After five days of Karachi chaos I needed a place to get some rest. This place was found in Zood Khun, the last Wakhi village of the Chapursan Valley. The valley lay in the most northen area of Pakistan, near de Afghan and Kirzigistan border. To get to this place I had to take a flight to Islamabad and then a 33 hour bumpy bus ride. The last 4 seats were empty and I only found out why, when the bus would reach the mountain pass. I was launched to the ceiling every now and then. During this ride of terror the bus stopped only twice: for dinner and for breakfast. I didn’t bring enough water and had to pee. In the meanwhile I was getting sicker and sicker of the bumping of the car. The Karaokaram Highway is number 8 of the most dangerous roads of the world and also one of the most beautiful. I couldn’t care, feeling sick, thirsty and in need for a pee stop. The road was in terrible condition but they and the Chinese were working hard to make little progress. The Pakistani ministry of infrastructure knows to spin this in a positive way. They put on signs saying: ‘the road to success is always under construction.’
The astonishing view from the horrible busride on the Karokam Highway
28 hours later I arrived at Hunza, a beautiful area surrounded by snowy mountain tops. I found a hotel with an astonishing view and terrible food. Here I could have my last wifi shot, before driving back into the 19th century. I shared a room with a Chinese guy, who’s English name was Mike. He thought the pancake idea was cool, but it seemed better to go back home and find myself a real job. Traveling the world was a waste of time and money. We would go to Sost together the next day. In order to do so we had to make a plan. A plan is important. I was watching the last bit of sun setting behind the mountains. There was no time for such nonsense. ‘Come now, we need a plan!’ he pulled me to the hotel room. Carefully he got 30 sheets out of his briefcase. ‘This is from a Chinese man who also did this route. These are the hotels, these are the busses we can take this here is the price.’ Explaining me in detail where and when to go and how much it should cost. Even with this waterproof plan he was anxious things would not go according to plan.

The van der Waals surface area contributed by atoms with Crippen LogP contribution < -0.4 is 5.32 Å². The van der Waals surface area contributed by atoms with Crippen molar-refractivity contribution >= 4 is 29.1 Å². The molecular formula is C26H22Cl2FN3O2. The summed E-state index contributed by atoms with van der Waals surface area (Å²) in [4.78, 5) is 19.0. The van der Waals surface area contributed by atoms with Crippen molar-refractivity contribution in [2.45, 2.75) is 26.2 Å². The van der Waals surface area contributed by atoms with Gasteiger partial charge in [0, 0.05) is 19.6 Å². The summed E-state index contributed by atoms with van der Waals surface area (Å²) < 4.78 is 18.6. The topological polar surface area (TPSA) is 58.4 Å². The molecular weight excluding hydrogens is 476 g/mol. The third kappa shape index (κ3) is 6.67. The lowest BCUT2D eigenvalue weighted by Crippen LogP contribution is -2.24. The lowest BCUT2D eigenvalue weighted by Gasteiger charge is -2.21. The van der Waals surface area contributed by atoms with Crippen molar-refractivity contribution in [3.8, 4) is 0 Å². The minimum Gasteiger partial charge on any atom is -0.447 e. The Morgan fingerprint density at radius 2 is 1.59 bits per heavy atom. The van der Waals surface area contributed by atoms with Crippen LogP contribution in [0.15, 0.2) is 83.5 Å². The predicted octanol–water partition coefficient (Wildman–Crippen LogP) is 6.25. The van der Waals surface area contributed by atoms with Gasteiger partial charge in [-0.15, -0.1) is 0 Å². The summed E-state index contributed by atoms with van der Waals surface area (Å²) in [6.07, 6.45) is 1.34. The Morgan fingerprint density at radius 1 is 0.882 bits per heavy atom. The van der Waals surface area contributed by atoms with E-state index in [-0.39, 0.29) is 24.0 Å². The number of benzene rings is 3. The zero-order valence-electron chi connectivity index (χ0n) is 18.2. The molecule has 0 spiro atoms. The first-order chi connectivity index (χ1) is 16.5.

The next morning, as I was enjoying the first sun beams touching the mountain tops, my Chinese tour operator told me we had to hurry to get the bus to Sost. We were exactly on time at the bus station, only the bus was one hour late. After an hour drive the road stopped and a beautiful lake appeared. A landslide made place for this lake. blocking the trading road between China and Pakistan. All the trucks had to load their cargo on the small improvised motor boats. After a two hour boat ride, we continued by bus for two more hours. I saw a sign saying Sost was five kilometers. I told my Chinese friend that we were almost there. He looked at his watch: ‘Wrong,’ he said, ‘according to the plan we will arrive in 50 minutes.’
I met Alam Jan in Sost, a village near the border of China. He had a guesthouse in Zood Khun. When I asked him about the lake dividing two cities four years ago, he told me it was the first time he ever seen and been on a boat. Whenever he didn’t see mountains for too long he grew home sick.a He was a poet and wrote about them with a divine gratitude.